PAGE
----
En EspaŅol

Q. Who is Mr. Smarty Plants?

A: There are those who suspect Wildflower Center volunteers are the culpable and capable culprits. Yet, others think staff members play some, albeit small, role. You can torture us with your plant questions, but we will never reveal the Green Guru's secret identity.

Help us grow by giving to the Plant Database Fund or by becoming a member

Did you know you can access the Native Plant Information Network with your web-enabled smartphone?

Share

Ask Mr. Smarty Plants

Ask Mr. Smarty Plants is a free service provided by the staff and volunteers at the Lady Bird Johnson Wildflower Center.

Search Smarty Plants
    
 
See a list of all Smarty Plants questions
Can't find the answer in our existing FAQs, submit a question to Mr. Smarty Plants.
Need help with plant identification, visit the plant identification page.
 
rate this answer
1 rating

Sunday - September 14, 2008

From: Asheville, NC
Region: Southeast
Topic: Vines
Title: Vines for arbor in North Carolina
Answered by: Nan Hampton

QUESTION:

Please identify vines that can be used for an arbor that fronts my garage and a portion of the house. Living in Zone 6, the arbor faces southwest. My interest is that the vine be non-invasive because the footing is in a flower garden and that the vine not exceed 20' so that it does not overgrow the roof of the house. Thank you!

ANSWER:

You can view vines that are native to North Carolina by doing a Combination Search in our Native Plant Database and choosing North Carolina from the "Select State or Province" option and then selecting 'Vine' from the "Habit (general appearance)" option.

As with most vines, you will need to monitor the one you choose  to keep it from climbing where you don't want it to go.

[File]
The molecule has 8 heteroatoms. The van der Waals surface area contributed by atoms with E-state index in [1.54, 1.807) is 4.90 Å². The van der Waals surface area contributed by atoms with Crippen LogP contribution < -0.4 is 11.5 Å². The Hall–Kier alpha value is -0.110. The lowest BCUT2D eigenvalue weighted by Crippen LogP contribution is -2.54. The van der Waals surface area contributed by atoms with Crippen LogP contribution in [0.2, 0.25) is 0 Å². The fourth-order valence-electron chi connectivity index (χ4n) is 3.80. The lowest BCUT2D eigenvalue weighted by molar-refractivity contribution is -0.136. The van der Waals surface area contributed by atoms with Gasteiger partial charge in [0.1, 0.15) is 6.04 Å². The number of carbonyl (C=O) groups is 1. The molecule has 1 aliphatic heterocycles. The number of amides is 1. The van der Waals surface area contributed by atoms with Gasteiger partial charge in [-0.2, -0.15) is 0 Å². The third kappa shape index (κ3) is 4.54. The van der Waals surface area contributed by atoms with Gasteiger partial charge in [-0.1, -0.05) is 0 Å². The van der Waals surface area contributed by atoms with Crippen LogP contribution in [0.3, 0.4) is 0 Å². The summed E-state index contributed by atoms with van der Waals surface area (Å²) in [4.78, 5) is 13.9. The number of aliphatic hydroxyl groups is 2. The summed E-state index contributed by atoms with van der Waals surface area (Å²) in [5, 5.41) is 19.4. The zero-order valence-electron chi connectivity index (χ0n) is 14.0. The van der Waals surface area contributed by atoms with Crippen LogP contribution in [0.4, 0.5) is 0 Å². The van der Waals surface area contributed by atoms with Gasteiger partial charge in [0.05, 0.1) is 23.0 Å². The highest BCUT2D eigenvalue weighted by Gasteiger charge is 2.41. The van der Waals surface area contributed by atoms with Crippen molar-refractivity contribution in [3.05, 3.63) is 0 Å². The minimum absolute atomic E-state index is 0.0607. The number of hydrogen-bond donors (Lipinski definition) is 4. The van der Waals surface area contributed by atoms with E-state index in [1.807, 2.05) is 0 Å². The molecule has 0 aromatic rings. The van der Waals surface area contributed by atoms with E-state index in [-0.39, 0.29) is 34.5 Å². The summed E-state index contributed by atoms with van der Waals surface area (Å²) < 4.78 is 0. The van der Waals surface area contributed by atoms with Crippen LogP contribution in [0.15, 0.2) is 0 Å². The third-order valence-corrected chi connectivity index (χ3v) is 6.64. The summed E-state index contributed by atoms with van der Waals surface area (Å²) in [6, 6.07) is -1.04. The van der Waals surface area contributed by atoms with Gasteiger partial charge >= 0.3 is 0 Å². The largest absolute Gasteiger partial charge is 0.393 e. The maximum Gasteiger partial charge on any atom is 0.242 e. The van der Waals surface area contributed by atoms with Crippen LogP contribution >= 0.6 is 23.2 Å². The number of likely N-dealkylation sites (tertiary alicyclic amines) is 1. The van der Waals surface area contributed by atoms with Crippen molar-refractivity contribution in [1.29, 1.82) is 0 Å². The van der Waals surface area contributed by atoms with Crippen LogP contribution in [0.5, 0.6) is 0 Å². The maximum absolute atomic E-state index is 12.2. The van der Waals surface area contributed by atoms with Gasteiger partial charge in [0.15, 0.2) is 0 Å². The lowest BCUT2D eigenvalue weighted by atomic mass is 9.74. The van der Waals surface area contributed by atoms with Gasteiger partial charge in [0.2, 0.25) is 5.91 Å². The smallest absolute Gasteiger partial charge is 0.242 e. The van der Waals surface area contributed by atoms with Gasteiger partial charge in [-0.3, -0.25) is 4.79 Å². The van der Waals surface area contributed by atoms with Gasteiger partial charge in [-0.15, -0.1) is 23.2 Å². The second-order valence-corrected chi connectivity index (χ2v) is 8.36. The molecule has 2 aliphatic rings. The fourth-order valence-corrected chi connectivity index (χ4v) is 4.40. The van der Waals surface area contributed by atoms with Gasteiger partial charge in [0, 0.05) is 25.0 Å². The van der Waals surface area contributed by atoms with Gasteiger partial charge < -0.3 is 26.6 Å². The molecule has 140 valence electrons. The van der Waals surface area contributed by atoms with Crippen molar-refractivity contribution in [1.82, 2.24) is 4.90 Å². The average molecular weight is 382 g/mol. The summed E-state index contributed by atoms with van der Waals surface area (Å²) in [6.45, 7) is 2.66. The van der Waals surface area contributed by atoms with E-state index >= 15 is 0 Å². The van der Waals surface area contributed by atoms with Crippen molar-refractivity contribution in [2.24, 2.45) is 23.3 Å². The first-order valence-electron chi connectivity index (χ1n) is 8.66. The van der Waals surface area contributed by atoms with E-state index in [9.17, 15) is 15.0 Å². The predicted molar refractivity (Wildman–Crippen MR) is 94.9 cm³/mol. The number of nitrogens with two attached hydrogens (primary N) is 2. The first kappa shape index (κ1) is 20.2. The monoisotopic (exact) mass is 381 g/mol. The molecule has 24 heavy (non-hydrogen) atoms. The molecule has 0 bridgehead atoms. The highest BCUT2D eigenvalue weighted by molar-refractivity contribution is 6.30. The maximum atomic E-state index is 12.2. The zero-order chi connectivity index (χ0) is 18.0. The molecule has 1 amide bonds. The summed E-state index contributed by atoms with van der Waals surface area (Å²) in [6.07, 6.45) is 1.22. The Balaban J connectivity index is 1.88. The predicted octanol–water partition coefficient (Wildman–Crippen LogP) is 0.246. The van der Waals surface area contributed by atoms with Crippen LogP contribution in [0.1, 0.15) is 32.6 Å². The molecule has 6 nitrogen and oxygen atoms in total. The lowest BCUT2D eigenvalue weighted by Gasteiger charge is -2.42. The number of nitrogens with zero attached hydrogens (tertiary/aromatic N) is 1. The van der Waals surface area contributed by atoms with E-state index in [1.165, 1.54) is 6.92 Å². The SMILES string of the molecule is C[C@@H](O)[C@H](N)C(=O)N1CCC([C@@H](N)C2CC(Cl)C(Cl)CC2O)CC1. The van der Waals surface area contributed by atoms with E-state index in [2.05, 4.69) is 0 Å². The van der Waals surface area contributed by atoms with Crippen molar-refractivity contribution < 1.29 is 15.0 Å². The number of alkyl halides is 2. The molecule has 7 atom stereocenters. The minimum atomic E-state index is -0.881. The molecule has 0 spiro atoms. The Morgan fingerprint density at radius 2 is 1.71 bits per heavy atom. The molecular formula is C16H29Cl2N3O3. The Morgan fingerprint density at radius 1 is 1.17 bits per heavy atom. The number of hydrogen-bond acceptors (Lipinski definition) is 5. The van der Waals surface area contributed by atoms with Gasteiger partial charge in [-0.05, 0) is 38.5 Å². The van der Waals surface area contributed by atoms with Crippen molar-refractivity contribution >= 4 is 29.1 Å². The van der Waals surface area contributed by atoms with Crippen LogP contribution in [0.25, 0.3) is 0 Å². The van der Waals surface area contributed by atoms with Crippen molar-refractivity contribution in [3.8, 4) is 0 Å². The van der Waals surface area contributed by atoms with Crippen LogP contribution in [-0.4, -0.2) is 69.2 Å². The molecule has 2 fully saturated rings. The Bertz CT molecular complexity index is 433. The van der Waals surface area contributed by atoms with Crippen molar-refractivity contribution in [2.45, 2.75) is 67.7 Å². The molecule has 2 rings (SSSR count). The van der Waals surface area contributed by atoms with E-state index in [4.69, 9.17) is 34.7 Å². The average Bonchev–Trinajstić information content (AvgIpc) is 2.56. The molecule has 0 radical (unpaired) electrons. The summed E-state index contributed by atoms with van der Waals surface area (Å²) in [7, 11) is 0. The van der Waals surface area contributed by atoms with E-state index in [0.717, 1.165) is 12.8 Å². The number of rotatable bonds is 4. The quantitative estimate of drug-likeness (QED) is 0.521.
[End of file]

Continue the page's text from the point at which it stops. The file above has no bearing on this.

Here are a few recommendations from the list of North Carolina vines:

Bignonia capreolata (crossvine)

Clematis crispa (swamp leather flower)

Clematis virginiana (devil's darning needles)

Gelsemium sempervirens (evening trumpetflower)

Lonicera sempervirens (trumpet honeysuckle)

Passiflora incarnata (purple passionflower)

Parthenocissus quinquefolia (Virginia creeper)

Wisteria frutescens (American wisteria)


Bignonia capreolata

Clematis crispa

Clematis virginiana

Gelsemium sempervirens

Lonicera sempervirens

Passiflora incarnata

Parthenocissus quinquefolia

Wisteria frutescens

 

 

More Vines Questions

Orange-red caterpillar with black spikes on passionflower vine
September 19, 2009 - What kind of orange-red caterpillar with black spikes is all over my passion vine?
view the full question and answer

Non-native vines poisonous from Bakersfield CA
May 17, 2013 - Are pink bower vines and stars and stripes mandevilla toxic to dogs?
view the full question and answer

Identification of a vine with 3 leaves and a red trunk
January 02, 2014 - What is a vine with 3 leaves that has a red trunk?
view the full question and answer

Vine in New Braunfels for Baytown, TX
July 25, 2009 - I have seen a vine in New Braunfels that looks nothing like the trumpet vine or trumpet creeper; however, the flower is almost identical. The flower is more pink though, and the leaves look more like...
view the full question and answer

Foundation plants unlikely to provide good shade for rattlesnakes in TX
August 28, 2011 - I would like to plant native grass around my new home in the country near Mason, TX. My concerns are the rattlesnakes that are common here, and if they could "hide" in the native grasses since they ...
view the full question and answer

Smarty Plants's Facebook profile Support the Wildflower Center by Donating Online or Becoming a Member today.

Mr. Smarty Plants wants you to be his Facebook friend. Click the Facebook icon to add yourself to Mr. Smarty Plants list of friends.
E-NEWSLETTER | BECOME A MEMBER | DONATE NOW | MEDIA | SITEMAP
© 2014 Lady Bird Johnson Wildflower Center